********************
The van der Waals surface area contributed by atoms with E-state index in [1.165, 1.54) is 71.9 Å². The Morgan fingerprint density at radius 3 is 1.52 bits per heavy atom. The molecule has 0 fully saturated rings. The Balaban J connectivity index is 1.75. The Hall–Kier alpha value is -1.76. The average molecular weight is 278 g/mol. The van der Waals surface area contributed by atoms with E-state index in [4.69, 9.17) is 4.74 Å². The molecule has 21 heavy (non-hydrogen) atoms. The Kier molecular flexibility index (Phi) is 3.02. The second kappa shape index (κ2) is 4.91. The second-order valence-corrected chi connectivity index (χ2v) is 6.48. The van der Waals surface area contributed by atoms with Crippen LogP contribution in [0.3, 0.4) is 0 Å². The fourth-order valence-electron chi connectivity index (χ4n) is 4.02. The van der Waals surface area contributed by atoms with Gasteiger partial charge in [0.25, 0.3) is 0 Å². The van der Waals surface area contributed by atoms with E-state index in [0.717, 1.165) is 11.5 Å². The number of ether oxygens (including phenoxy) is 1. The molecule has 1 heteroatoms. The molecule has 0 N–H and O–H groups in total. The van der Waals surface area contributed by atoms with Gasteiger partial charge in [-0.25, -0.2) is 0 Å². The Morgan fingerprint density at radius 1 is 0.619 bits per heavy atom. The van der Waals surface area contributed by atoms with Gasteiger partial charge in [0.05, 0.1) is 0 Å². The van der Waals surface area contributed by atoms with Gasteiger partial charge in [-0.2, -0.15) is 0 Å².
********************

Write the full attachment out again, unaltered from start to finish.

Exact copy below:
The van der Waals surface area contributed by atoms with E-state index in [1.165, 1.54) is 71.9 Å². The Morgan fingerprint density at radius 3 is 1.52 bits per heavy atom. The molecule has 0 fully saturated rings. The Balaban J connectivity index is 1.75. The Hall–Kier alpha value is -1.76. The average molecular weight is 278 g/mol. The van der Waals surface area contributed by atoms with E-state index in [4.69, 9.17) is 4.74 Å². The molecule has 21 heavy (non-hydrogen) atoms. The Kier molecular flexibility index (Phi) is 3.02. The second kappa shape index (κ2) is 4.91. The second-order valence-corrected chi connectivity index (χ2v) is 6.48. The van der Waals surface area contributed by atoms with Crippen LogP contribution in [0.3, 0.4) is 0 Å². The fourth-order valence-electron chi connectivity index (χ4n) is 4.02. The van der Waals surface area contributed by atoms with Gasteiger partial charge in [0.25, 0.3) is 0 Å². The van der Waals surface area contributed by atoms with E-state index in [0.717, 1.165) is 11.5 Å². The number of ether oxygens (including phenoxy) is 1. The molecule has 1 heteroatoms. The molecule has 0 N–H and O–H groups in total. The van der Waals surface area contributed by atoms with Gasteiger partial charge in [-0.25, -0.2) is 0 Å². The Morgan fingerprint density at radius 1 is 0.619 bits per heavy atom. The van der Waals surface area contributed by atoms with Gasteiger partial charge in [0.05, 0.1) is 0 Å². The van der Waals surface area contributed by atoms with Gasteiger partial charge in [-0.2, -0.15) is 0 Å².